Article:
The characters in a novel or play are attributed certain characteristics by the author. The opinions one might form of a character are based on these; therefore, the characteristics suggested by an author are intrinsic to the reader having a complete and subjective understanding of a work. Characteristics are often displayed through a character s actions, in what is said about them, and what they themselves say, which shall be the focus of this essay. Both Oedipus, in Sophocles’ King Oedipus and Odysseus, in The Odyssey of Homer, oftenare spoken of by others, but their own words are telling, as certain emotions and traits can be seen. Traits of a character can often be masked or distorted by favorable or unfavorable descriptions by others, but their own speech, however calculated or controlled, often clearly shows character flaws and attributes that one might not come across otherwise. Strict narration often polarizes a character, casting them as black or white, good or evil. However, in most writings, and certainly in The Odyssey and King Oedipus, the speech of a characterallows us to see the various shades of grey, thus portraying the character more fairly. One might see Oedipus and Odysseus as being in some ways quite similar, but their speech and the characteristics revealed therein is what sets them apart.
Oedipus and Odysseus were both powerful men, each lording over their own small kingdoms. It would seem they should share certain characteristics and one would not be incorrect to say they did. Both showed themselves to be respectful of their duties toward their people. Oedipus, when faced with the people s petition (specifically, the Priest, act…
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…portray them as such, but their speech remains one of the strongest methods of characterization. Through speech, the characters became multi-dimensional, and the evolution of the character was apparent, as was the case with the desperation and demise of Oedipus. Certainly, the words of Oedipus and Odysseus shaped the image a reader might construct of either one, even if this image was not what Sophocles or Homer had intended. Whatever this image may be, the speech of the principal characters of King Oedipus and The Odyssey proved both Oedipus and Odysseus tobe complete, multi-faceted characters, neither good or evil, black or white.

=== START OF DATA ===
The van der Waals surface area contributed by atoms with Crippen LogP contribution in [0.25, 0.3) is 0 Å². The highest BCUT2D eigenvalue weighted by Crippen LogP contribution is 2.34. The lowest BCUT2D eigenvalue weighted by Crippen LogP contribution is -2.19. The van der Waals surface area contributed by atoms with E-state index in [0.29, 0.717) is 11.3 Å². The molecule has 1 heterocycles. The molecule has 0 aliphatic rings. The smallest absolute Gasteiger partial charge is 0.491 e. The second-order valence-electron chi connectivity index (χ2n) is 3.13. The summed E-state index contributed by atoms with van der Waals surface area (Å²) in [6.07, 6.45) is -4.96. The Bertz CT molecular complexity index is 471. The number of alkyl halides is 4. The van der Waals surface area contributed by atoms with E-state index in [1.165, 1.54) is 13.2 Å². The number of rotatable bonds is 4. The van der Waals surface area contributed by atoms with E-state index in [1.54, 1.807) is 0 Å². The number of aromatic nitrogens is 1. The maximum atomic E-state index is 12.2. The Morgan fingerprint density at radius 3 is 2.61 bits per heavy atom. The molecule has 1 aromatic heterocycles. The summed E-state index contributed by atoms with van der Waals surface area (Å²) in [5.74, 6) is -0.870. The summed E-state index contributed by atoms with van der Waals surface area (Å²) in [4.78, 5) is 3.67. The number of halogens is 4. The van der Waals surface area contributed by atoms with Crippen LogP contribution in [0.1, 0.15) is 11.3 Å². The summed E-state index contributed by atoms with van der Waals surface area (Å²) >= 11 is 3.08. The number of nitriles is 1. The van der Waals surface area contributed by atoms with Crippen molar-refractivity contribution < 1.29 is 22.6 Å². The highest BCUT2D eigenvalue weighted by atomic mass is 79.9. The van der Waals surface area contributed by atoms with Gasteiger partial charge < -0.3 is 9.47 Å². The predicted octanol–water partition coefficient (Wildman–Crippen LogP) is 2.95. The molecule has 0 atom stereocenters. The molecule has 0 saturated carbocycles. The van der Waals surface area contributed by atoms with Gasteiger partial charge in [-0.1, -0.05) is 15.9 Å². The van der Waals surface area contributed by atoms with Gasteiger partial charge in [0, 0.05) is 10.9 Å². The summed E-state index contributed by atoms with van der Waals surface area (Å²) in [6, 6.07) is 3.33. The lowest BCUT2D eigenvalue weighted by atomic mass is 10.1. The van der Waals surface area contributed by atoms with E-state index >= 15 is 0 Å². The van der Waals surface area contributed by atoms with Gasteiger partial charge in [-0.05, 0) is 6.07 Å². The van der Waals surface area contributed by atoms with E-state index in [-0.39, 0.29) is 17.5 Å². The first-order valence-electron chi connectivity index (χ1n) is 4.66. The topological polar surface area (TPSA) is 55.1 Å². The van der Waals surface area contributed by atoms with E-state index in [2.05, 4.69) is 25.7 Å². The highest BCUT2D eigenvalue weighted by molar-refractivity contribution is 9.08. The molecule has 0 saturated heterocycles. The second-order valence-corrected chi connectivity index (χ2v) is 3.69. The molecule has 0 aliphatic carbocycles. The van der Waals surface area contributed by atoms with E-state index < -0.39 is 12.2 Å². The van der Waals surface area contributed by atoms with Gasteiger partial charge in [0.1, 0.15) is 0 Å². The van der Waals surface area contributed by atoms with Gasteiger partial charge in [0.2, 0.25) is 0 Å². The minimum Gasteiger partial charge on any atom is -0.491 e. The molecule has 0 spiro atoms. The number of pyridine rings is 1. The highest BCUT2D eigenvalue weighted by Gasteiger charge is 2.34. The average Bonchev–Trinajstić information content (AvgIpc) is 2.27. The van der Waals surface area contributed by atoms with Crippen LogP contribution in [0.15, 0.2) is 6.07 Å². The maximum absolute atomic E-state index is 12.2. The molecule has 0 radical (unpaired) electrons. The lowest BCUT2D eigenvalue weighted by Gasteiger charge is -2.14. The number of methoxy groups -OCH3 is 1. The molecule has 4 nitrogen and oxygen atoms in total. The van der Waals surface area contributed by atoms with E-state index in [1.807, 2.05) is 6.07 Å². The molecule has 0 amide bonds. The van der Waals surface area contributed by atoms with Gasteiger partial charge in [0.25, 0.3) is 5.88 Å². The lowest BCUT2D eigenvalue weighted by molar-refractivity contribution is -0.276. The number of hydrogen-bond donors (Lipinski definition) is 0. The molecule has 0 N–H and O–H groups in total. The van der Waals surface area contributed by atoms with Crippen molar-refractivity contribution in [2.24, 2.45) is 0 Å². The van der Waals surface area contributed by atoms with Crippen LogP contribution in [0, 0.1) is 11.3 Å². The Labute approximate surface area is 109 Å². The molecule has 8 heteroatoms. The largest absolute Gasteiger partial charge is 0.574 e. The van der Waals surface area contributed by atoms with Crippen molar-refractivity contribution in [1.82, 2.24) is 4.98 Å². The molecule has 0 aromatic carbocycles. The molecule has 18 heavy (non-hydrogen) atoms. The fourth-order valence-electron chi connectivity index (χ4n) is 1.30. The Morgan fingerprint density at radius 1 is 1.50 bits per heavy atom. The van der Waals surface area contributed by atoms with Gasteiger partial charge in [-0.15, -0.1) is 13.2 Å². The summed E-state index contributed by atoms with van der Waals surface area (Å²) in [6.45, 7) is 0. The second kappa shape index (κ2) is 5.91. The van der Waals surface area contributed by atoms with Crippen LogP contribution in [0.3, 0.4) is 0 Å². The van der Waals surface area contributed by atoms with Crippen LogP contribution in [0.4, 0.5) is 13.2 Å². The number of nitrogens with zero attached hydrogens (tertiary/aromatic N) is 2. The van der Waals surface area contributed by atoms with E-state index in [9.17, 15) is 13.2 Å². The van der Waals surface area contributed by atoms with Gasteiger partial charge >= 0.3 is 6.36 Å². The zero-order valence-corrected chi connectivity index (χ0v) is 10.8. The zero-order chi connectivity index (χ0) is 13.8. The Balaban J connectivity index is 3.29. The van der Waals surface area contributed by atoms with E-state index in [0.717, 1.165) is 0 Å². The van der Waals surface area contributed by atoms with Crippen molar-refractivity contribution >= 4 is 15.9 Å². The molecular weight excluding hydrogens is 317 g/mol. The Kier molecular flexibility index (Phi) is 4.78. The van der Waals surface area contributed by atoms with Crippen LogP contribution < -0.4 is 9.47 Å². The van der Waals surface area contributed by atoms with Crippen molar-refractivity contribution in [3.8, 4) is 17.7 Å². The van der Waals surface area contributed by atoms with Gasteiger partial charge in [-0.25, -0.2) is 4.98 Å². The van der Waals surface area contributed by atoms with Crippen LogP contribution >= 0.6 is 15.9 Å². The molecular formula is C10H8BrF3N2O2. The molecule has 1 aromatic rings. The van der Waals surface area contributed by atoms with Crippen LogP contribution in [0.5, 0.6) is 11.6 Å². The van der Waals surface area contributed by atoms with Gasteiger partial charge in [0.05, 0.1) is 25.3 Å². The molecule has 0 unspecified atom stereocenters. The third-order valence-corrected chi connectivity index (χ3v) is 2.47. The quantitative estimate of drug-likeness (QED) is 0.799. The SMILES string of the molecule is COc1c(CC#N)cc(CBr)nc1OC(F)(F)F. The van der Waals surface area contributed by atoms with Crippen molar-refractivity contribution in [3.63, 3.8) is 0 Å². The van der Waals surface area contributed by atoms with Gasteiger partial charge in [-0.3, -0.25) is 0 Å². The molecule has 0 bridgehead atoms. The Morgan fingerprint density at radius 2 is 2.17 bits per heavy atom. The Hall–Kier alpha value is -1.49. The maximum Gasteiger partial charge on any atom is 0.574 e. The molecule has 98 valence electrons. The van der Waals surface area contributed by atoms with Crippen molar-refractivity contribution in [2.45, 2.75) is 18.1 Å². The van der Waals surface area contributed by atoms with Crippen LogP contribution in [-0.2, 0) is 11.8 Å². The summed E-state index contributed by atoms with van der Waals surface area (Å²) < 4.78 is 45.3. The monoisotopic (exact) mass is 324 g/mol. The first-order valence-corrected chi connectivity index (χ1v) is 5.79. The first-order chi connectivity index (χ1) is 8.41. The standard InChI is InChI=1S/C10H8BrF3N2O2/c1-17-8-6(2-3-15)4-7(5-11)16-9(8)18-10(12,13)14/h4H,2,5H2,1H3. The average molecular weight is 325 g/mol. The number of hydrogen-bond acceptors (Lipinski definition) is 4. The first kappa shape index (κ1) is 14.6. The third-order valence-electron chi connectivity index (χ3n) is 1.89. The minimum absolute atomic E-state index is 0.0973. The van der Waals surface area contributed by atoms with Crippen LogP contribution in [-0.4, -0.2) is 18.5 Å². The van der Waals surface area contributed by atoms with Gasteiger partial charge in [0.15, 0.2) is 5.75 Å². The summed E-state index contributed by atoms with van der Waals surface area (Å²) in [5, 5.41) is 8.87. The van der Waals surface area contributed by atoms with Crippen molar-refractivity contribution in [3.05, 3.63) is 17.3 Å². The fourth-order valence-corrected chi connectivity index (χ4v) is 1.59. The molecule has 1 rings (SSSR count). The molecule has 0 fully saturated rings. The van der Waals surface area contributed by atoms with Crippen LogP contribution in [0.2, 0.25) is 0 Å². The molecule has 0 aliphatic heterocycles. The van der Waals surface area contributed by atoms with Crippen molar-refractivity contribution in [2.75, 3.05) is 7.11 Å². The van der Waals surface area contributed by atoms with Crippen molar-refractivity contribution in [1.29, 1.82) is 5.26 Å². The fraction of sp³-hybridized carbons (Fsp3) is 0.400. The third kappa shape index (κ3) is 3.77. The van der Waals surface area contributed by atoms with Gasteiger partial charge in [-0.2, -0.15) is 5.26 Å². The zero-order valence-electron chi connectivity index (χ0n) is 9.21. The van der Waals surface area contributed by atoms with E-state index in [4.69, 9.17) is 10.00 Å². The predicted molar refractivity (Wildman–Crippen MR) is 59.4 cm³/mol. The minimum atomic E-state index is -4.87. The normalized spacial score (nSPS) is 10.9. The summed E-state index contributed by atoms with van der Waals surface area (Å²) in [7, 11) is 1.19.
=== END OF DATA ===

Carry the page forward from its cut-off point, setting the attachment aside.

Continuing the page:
Homer. The Odyssey. Trans. Robert Fitzgerald. New York: Vintage Books, 1962.
Sophocles. “Oedipus the King.” The Bedford Introduction to Literature. Ed. Michael Meyer. 6th ed. Boston: Bedford/St. Martin’s, 2002.
The Role of Chorus in Euripides’ Medea
The Role of Chorus in Medea
In section 18 of the Poetics Aristotle criticizes Euripides for not allowing “the chorus to be one of the actors and to be a part of the whole and to share in the dramatic action, . . . as in Sophocles.” Aristotle may be thinking of the embolima of Euripides’ later plays (satirized also by Aristophanes), but he is certainly wrong about the Medea. Its choral odes are not only all intimately related to the action but are also essential for the meaning of the play, particularly because here, as elsewhere (e.g. Hecuba), Euripides forces us reevaluate his main protagonist in midstream and uses the chorus (in part) to indicate that change.
In her first speech Medea wins over the chorus by a plea to solidarity in the face of women’s victimization by a male-dominated society, and this response by the chorus is an essential step in the poet’s paradoxical task of winning sympathy and understanding for a mother who kills her children. But as that first speech itself indicates, Medea both is and is not a typical (Greek) woman: she is a foreig…